Man-faced Shield Bug (Catacanthus incarnatus, Pentatomidae)

These large true bugs occur in four bright colour morphs: red, orange, yellow and cream with dark eye spots on their and/or forewings, advertising their noxious taste and also perhaps functioning as eyespots to mislead predators. Overall, the spotted pattern resembles a man’s face when one views the bug oriented with the head downwards (I can see you tilting your head).

by Sinobug (itchydogimages) on Flickr.
Pu’er, Yunnan, China

See more Chinese true bugs and hoppers on my Flickr site HERE…..

Globemallow Leaf Beetle - Calligrapha serpentina 

The Globemallow Leaf Beetle may look like a type of Lady Bug, bit it is not. As a member of the leaf beetles family (Chrysomelidae) the diet of Calligrapha serpentina is plant-based, unlike the carnivorous diet of Lady Bugs. In fact, many leaf beetles are considered pests due to the extensive damage they inflict on the plants they are eating. 

As its common name suggests, the preferred vegetation of Calligrapha serpentina are plants in the mallow family, specifically the bushy, bright, desert-growing Globemallow.

This species occurs in the southwestern of the United States and Mexico.

Reference: [1]

Photo credit: ©Dave Beaudette | Locality: Fort Huachuca, Cochise County, Arizona, US (2014)

The difference between Moth's and Butterflies
  • Well here is a condensed answer to @Exposure17's question on twitter:
  • There is no solid difference between the two. Victorian entomologists imposed the division.
  • Generally, butterflies fly by day and have clubbed antennae. Moths fly by night and day, have feathered antennae, apart from burnets. All UK moths have frenulum (hooks which join the hind and fore wings).

Butterfly scales | Jo Angell Design

Coloured Scanning Electron Micrograph (SEM) of scales from the wing of a peacock butterfly, Inachis io. These scales have an intricate design and overlap like the tiles on the roof of a building. They allow heat and light to enter, and also insulate the insect. They may also be highly coloured. The metallic appearance of the scales is due to ridges along their length. 


Acacia leaf beetle - Calomela parilis

This colorful beetle is scientifically named Calomela parilis (Coleoptera - Chrysomelidae), an Australian species of green leaf beetle with pitted metallic elytra. This species is most often found on Black Wattle (Acacia mearnsii).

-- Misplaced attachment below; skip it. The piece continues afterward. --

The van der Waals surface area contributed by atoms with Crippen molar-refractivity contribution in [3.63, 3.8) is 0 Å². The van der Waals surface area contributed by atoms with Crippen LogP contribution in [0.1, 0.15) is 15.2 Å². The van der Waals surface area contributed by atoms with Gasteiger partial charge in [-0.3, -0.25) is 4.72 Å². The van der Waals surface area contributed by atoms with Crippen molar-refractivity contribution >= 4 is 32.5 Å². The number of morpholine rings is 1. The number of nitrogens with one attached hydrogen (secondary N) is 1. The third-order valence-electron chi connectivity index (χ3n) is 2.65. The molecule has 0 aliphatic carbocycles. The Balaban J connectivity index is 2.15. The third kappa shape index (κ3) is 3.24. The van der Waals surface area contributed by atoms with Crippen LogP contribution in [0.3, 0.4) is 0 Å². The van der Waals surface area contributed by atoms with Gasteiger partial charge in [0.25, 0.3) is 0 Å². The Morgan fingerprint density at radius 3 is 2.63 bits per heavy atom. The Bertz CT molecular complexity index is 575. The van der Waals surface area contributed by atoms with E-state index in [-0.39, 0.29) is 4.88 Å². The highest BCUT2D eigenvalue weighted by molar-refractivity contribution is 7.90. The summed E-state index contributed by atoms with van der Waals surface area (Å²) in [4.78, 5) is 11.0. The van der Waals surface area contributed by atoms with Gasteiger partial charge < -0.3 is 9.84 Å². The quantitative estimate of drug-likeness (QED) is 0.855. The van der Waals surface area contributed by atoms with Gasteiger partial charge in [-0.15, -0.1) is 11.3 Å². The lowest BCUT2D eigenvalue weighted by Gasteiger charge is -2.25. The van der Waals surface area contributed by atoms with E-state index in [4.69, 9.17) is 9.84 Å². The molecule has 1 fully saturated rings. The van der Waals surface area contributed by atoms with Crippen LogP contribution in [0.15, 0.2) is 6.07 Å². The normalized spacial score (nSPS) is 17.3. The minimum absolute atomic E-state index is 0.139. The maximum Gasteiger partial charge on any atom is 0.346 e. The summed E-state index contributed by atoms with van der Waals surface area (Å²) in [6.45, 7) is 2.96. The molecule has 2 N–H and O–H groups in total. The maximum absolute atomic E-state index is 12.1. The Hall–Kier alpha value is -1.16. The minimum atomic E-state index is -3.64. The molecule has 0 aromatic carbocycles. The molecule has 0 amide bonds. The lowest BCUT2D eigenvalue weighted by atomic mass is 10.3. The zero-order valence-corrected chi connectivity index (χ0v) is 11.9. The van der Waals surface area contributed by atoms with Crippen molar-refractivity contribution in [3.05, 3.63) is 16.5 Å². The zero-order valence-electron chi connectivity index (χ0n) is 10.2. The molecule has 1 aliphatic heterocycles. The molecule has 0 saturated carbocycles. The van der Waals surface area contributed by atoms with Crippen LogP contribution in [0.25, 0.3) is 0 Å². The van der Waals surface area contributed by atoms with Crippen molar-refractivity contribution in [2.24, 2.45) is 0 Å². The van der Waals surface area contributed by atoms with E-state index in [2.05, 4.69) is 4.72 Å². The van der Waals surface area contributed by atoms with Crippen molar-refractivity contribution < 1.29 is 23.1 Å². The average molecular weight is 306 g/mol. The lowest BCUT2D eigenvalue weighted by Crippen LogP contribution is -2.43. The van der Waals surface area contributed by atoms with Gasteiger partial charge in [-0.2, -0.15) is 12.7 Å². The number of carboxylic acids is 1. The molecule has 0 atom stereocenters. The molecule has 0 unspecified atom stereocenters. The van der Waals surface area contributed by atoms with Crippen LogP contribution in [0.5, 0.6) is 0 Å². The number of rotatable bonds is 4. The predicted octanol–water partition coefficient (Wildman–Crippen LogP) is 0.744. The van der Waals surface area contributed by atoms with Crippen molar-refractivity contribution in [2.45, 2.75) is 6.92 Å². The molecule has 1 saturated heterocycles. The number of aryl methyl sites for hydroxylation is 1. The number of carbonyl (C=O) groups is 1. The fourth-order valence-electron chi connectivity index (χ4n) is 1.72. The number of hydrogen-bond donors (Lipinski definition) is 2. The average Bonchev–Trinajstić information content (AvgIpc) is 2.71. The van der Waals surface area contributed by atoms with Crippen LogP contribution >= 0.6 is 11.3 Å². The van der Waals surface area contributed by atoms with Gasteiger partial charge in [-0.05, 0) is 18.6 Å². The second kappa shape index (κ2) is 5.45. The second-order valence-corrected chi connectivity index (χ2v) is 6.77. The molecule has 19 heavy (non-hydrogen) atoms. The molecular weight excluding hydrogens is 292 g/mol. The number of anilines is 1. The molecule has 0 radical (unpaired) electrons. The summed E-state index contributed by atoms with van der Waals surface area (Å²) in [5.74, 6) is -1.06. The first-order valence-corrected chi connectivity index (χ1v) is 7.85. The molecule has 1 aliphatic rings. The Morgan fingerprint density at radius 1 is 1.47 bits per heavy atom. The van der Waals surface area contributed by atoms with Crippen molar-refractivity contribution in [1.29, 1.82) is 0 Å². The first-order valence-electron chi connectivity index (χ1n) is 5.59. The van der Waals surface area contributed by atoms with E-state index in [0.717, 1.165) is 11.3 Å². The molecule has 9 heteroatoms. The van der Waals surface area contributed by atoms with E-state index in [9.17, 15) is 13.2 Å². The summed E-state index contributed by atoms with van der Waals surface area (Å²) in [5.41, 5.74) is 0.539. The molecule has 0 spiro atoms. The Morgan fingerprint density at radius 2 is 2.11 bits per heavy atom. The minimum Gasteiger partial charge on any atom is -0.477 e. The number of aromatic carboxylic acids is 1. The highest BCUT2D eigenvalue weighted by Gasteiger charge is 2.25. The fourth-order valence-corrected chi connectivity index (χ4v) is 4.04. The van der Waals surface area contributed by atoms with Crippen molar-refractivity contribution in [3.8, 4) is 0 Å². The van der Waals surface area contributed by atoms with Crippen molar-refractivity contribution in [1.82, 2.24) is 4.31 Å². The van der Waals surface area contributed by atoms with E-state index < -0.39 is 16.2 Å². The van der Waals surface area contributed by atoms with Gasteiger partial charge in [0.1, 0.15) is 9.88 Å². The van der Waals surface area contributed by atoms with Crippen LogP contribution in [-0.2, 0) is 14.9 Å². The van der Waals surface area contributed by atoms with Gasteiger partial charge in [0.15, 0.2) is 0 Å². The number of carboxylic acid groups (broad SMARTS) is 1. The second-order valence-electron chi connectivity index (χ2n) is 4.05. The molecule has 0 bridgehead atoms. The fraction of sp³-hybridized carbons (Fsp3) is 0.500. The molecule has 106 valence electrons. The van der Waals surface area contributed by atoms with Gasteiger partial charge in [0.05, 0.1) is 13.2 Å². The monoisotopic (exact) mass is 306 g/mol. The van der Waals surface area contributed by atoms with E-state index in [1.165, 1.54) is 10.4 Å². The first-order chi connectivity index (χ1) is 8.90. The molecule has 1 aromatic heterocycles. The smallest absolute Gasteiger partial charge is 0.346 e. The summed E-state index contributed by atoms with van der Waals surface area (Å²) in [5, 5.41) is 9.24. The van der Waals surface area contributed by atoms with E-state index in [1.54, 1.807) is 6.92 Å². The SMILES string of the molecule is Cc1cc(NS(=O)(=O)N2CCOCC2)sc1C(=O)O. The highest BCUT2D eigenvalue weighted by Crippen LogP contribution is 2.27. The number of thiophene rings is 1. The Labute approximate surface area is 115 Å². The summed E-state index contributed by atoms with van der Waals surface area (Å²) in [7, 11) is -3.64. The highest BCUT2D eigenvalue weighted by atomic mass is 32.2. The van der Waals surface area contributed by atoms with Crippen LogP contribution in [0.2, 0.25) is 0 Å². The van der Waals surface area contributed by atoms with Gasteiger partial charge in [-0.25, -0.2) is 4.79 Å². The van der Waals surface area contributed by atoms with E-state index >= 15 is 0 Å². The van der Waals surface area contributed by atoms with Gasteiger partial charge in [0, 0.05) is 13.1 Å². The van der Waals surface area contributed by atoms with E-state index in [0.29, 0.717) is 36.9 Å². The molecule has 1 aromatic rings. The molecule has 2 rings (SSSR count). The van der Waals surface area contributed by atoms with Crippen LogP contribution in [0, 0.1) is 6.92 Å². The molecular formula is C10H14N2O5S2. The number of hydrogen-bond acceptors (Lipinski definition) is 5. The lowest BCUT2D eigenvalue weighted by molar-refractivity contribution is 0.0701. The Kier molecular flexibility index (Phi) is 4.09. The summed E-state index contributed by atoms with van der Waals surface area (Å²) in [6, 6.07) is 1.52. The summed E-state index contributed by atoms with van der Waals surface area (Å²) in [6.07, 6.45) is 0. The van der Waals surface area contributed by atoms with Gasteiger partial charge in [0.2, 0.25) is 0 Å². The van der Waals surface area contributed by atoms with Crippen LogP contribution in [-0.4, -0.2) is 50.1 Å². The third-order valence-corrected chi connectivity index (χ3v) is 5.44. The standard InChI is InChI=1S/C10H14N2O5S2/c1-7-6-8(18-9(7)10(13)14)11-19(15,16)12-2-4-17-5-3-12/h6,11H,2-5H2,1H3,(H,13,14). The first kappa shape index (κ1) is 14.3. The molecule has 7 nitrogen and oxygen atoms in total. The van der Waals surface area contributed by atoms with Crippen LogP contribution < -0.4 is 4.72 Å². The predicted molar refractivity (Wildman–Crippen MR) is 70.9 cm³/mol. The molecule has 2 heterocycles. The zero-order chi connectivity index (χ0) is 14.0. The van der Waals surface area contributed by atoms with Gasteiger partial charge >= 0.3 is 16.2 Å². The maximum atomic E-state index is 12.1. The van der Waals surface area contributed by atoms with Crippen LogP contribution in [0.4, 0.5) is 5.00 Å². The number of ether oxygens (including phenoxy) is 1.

Photo credit: ©Matin L. | Locality: Mt. Lofty, Victoria, Australia (2014)


The Scorpionfly (Panorpa communis) may look like the offspring of a scorpion and a wasp, but they are in fact completely harmless, living off dead insects that they sometimes take from spiderwebs. What looks like a stinger is actually the male’s genitals.

Scorpionflies have been around since the Mesozoic age (250-66 million years ago) and are believed to be the forerunners of most modern moths and butterflies.

Classification: Animalia - Arthropoda - Insecta - Mecoptera - Panorpidae - Panorpa

Image credits: 1, 2, 3.


THE VIEW FROM ABOVE" series on Flickr by itchydogimages/SINOBUG
- a collection of caterpillar images captured from the bird’s eye view
(Pu’er, Yunnan, China)

View all images in the THE VIEW FROM ABOVE series in my Flickr photostream HERE.


by Sinobug (itchydogimages) on Flickr.
Pu’er, Yunnan, China

See more Chinese insects and spiders on my Flickr site HERE……

Today the Department of Phenomenally Fancy Antennae found its new mascot: this amazing little male beetle from the family Phengodidae, also known as glowworm beetles. Their larvae are known as glowworms. Male glowworm beetles use their fancy-schmancy, feather-like antennae to detect and follow pheromones produced by female beetles.

This extravagant creature was found and photographed by Project Noah contributor LuisaMarinaLópezArias in Manizales, Caldas, Colombia.



today I found a Sad Bug Friend flipped on his back and flailing his little leggies in a puddle after a torrential downpour

so I picked him up and put him on a tree outside my building because cicada nymphs only come aboveground when they’re ready to complete their final molt and enter the adult instar

I came back an hour later and he’d done the thing and I’m so proud :’) he’s tired and drying off but he should be up and flying soon!

anyway this is a reminder to Be Cool to bugs because they have tiny lives and work really hard and I love them


Sapphire-tailed Clearwing - Loxophlebia nomia

Loxophlebia nomia (Arctiidae - Ctenuchini) is a species of neotropical moth belonging to a group commonly referred to as tiger moths or wasp moths. 

Members of the tribes Ctenuchini (like Loxophlebia nomia), and Euchromiini exhibit extreme morphologies including the evolution of convincing wasp mimicry. The lepidopteran abdomen is constricted to produce the visual effect of a hymenopteran petiole (petiole mimic). Many of these species also possess an abdominal “ventral valve” that has been ascribed both a defensive and a courtship function.

Reference: [1]

Photo credit: ©Andreas Kay | [Top: Cotacachi, Imbabura, Ecuador, 2013] - [Bottom: Otavalo, Imbabura, Ecuador, 2012]